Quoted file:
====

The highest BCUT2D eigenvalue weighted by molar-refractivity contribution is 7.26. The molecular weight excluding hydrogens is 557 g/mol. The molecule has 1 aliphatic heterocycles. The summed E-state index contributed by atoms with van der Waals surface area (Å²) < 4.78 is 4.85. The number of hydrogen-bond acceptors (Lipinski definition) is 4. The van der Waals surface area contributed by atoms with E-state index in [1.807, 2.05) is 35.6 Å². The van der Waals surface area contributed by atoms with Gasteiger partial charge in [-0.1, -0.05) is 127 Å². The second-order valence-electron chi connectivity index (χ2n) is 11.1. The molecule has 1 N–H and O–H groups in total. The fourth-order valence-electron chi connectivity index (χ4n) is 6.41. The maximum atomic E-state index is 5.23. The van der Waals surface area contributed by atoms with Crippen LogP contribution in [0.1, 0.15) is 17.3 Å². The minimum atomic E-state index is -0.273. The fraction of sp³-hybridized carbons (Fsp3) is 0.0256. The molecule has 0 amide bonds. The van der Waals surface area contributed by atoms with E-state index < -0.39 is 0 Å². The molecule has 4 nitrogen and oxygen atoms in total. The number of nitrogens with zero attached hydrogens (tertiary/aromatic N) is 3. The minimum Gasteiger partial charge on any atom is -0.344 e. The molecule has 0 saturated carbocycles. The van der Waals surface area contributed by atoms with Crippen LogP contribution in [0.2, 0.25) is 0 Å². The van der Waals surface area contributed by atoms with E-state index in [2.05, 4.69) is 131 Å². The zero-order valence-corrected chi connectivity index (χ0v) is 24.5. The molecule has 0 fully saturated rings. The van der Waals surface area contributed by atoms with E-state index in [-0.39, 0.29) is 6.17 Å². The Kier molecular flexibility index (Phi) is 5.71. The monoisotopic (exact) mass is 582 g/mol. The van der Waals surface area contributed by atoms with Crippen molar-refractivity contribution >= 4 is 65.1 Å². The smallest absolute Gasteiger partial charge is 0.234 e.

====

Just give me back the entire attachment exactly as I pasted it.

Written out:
The highest BCUT2D eigenvalue weighted by molar-refractivity contribution is 7.26. The molecular weight excluding hydrogens is 557 g/mol. The molecule has 1 aliphatic heterocycles. The summed E-state index contributed by atoms with van der Waals surface area (Å²) < 4.78 is 4.85. The number of hydrogen-bond acceptors (Lipinski definition) is 4. The van der Waals surface area contributed by atoms with E-state index in [1.807, 2.05) is 35.6 Å². The van der Waals surface area contributed by atoms with Gasteiger partial charge in [-0.1, -0.05) is 127 Å². The second-order valence-electron chi connectivity index (χ2n) is 11.1. The molecule has 1 N–H and O–H groups in total. The fourth-order valence-electron chi connectivity index (χ4n) is 6.41. The maximum atomic E-state index is 5.23. The van der Waals surface area contributed by atoms with Crippen LogP contribution in [0.1, 0.15) is 17.3 Å². The minimum atomic E-state index is -0.273. The fraction of sp³-hybridized carbons (Fsp3) is 0.0256. The molecule has 0 amide bonds. The van der Waals surface area contributed by atoms with E-state index < -0.39 is 0 Å². The molecule has 4 nitrogen and oxygen atoms in total. The number of nitrogens with zero attached hydrogens (tertiary/aromatic N) is 3. The minimum Gasteiger partial charge on any atom is -0.344 e. The molecule has 0 saturated carbocycles. The van der Waals surface area contributed by atoms with Crippen LogP contribution in [0.2, 0.25) is 0 Å². The van der Waals surface area contributed by atoms with E-state index in [2.05, 4.69) is 131 Å². The zero-order valence-corrected chi connectivity index (χ0v) is 24.5. The molecule has 0 fully saturated rings. The van der Waals surface area contributed by atoms with E-state index in [-0.39, 0.29) is 6.17 Å². The Kier molecular flexibility index (Phi) is 5.71. The monoisotopic (exact) mass is 582 g/mol. The van der Waals surface area contributed by atoms with Crippen molar-refractivity contribution >= 4 is 65.1 Å². The smallest absolute Gasteiger partial charge is 0.234 e.